But what's the one key ingredient all the commercial brands of soup will be missing? TLC, of course — love. Chicken soup is not hard. Here's an easy, foolproof method you can start in a crockpot. The only catch is, I recommend starting the day before you serve so you can chill the broth and remove most of the fat. I usually start this in the morning and let it do it's thing until evening. (Meanwhile I can do my thing and not fret too much over an open flame)

In a 5-7 quart crockpot, place:
3-4 lbs chicken backs, or a 1-2 whole stewing chicken
2 well-scrubbed unpeeled carrots, cut in half
1 large well-scrubbed unpeeled onion, quartered
green tops of one bunch of scallions
1/2 hand of ginger, sliced

Cover with water and set crockpot on High setting for 3 hours, skim as impurities form "scum" in broth.
Turn setting to Low and simmer for another 6 hours. (The long simmer is necessary to extract maximum goodness from the bones)
Remove broth to a large shallow pan to cool, then in a container to refrigerate overnight.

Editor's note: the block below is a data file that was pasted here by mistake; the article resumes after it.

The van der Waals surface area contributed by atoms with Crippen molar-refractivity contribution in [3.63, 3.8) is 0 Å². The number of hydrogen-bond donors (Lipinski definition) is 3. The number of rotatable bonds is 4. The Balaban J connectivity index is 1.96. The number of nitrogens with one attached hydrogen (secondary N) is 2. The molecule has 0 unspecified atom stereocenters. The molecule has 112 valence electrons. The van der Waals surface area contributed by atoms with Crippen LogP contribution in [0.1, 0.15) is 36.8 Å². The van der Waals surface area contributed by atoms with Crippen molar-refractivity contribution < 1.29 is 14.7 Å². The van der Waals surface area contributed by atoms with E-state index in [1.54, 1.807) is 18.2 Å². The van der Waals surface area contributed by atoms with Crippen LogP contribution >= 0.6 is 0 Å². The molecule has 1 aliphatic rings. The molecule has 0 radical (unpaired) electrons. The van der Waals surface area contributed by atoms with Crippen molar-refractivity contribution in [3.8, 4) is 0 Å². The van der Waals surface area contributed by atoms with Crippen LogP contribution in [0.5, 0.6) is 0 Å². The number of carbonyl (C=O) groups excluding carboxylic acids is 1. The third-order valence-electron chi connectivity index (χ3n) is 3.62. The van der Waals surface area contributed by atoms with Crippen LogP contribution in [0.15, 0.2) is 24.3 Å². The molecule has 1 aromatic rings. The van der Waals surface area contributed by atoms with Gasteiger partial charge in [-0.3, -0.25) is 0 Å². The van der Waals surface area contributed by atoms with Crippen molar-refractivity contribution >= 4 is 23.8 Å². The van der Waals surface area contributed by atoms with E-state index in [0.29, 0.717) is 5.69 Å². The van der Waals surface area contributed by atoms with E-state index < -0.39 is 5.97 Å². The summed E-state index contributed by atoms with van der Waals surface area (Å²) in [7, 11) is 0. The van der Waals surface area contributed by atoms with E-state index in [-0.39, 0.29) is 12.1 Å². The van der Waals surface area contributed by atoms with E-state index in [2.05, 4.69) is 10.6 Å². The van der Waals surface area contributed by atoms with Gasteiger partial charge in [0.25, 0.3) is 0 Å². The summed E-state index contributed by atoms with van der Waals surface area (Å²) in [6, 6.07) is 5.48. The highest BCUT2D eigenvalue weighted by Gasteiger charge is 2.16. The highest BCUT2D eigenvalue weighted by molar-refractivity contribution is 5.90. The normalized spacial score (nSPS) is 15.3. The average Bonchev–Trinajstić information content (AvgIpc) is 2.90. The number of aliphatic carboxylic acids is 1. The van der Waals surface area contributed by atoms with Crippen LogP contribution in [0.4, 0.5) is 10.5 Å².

When cold, remove all or most (I leave about 10-15
% in for flavor) of the layer of yellow fat at the top of the broth.
Chicken backs and vegetables start the soup base
Now you can do anything you want with it -- add all the vegetables you like; add chicken, seafood; add macaroni, orzo, rice noodles, rice or potatoes; add herbs or more spices; add . . . your imagination!

Here is one of our favorite chicken soups. It's a Filipino soup with green papaya
called Tinola. The papaya is supposed to be a stark white color. The one in these pictures had started to ripen on the inside, although the outer skin was still green. But it was very firm, not sweet, and stood up well in this soup. The watercress is not traditional in the original Philippine version, but I love watercress and think it adds a great flavor, not to mention all the extra nutrition from the greens. I"ve also seen this made with togan (also called winter melon) or upo (also called loofa gourd), instead of green papaya.

(Look here for a more traditional